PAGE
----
Diabetes: The 21p spice that drives blood sugar levels down by ‘30 percent’ within days

Diabetes: The 21p spice that drives blood sugar levels down by ‘30 percent’ within days

Type 2 diabetes can be a 'devastating diagnosis' says expert

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The relevance of diet in managing diabetes is indisputable. But unfortunately, no single food is able to offer the full range of nutritional and health benefits required for optimal health. Yet some scientific studies have linked specific foods to lower blood sugar levels. One spice, in particular, has risen to the task – lowering blood sugar levels by 30 percent in just 40 days.

There is overwhelming evidence that the burden of diabetes is growing in conjunction with obesity rates.

The condition is characterised by problems with making or using insulin – the hormone that takes up blood sugar.

As the pancreas becomes hampered, blood sugar levels can be expected to skyrocket, which is when the damage begins.

Certain foods, however, may help tame high glucose levels.

READ MORE: Type 2 diabetes: The 50p snack shown to ‘temper’ blood sugar levels within minutes – study

In one 2013 study published in the Annals of Family Medicine and Diabetes Care, researchers found cinnamon to be beneficial for individuals with type 2 diabetes.

The findings showed that individuals who ate one or more grams of cinnamon saw their blood sugar levels fall by 30 percent, compared to those who didn’t.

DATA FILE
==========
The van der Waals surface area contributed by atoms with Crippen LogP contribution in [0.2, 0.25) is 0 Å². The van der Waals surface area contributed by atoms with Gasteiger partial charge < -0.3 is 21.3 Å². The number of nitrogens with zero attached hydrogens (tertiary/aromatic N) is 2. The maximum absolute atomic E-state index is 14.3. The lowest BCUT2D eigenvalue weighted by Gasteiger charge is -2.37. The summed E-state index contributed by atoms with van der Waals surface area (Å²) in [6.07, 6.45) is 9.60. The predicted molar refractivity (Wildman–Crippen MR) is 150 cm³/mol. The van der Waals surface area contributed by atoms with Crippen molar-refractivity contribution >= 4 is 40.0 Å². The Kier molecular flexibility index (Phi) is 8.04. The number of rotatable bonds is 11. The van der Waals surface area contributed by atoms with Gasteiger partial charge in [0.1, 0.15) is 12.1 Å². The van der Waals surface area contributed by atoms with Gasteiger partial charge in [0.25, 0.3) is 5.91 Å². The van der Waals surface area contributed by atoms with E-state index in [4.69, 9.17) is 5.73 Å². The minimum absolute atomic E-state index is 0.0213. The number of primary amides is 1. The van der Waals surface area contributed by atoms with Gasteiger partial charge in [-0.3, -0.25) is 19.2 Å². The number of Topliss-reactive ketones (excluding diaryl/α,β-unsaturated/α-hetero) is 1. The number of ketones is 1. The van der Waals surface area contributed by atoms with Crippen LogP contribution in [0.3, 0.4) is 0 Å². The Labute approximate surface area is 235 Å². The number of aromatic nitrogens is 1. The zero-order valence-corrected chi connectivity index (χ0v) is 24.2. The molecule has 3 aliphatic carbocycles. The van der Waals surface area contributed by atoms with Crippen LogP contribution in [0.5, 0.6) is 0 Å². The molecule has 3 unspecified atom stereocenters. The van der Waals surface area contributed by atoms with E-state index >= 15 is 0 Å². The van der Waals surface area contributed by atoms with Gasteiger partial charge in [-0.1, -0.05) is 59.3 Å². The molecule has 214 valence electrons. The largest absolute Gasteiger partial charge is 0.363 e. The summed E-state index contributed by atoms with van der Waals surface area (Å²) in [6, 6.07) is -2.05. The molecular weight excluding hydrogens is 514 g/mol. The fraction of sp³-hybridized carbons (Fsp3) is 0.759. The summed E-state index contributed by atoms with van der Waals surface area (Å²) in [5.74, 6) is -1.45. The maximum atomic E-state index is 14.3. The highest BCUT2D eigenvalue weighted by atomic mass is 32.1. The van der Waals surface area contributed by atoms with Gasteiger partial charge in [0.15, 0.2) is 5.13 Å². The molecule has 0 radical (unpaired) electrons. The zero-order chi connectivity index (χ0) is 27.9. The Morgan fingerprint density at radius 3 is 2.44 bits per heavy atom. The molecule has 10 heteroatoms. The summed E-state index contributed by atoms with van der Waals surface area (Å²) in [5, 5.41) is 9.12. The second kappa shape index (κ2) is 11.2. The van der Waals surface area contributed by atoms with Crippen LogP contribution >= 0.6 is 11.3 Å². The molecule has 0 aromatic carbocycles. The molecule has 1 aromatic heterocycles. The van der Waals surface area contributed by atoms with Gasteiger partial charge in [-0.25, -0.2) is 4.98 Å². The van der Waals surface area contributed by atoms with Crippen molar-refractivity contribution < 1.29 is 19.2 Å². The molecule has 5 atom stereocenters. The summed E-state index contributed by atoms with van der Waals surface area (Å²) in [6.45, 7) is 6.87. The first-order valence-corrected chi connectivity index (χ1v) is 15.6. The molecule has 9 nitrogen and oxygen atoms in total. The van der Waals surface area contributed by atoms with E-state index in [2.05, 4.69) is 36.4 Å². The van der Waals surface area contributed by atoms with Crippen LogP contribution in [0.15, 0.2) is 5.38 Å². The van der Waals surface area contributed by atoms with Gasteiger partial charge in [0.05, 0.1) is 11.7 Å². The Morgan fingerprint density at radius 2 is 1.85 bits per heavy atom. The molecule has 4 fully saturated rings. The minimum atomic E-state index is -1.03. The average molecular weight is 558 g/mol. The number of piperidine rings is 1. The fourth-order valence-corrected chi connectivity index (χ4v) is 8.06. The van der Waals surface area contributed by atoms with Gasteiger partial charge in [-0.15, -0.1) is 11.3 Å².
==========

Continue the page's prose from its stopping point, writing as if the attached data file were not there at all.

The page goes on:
The results were observed in middle-aged diabetics who consumed just one, three, or six grams of cinnamon after just 40 days.

The study also observed a significant reduction in triglyceride, LDL cholesterol and total cholesterol levels of more than 25 percent.

The connection is believed to be partly due to cinnamon’s chromium concentrations, a mineral that enhances the effects of insulin.

Its polyphenolic qualities may also deliver benefits, acting as a buffer against free radicals in the blood.

This in turn helps lower inflammation in the body, which could protect against diabetes and heart disease.

These findings were later confirmed in a study reported in the July 2000 edition of Agricultural Research magazine, which confirmed a daily intake of one gram may suffice to help increase insulin sensitivity.

The American Journal of Clinical Nutritional highlighted that a large dose of six grams of cinnamon could significantly reduce post-meal sugar spikes without affecting satiety.

However, current evidence pertaining to cinnamon’s benefits for diabetes is not substantial enough to make it medically relevant as a treatment.

What are the symptoms of diabetes?

The lack of clinical symptoms linked to diabetes can make it difficult to detect in the initial stages.However, if blood sugar levels are left untreated, complications may arise swiftly.

These may include blurry vision, intense third, increased need to urinate, fatigue, or numbness and titling in the hands and feet.

There is a widely held belief that type 1 and type 2 diabetes, which takes longer to develop, are irreversible conditions, but these views have been challenged in recent years.

Certain researchers argue that significant weight loss could improve the odds of remission.

This is particularly true of prediabetes, a condition characterised by high blood sugar levels, but not yet high enough to qualify as type 2 diabetes.

In all cases, diet coupled with regular exercise offers the best chances of reversing the condition.

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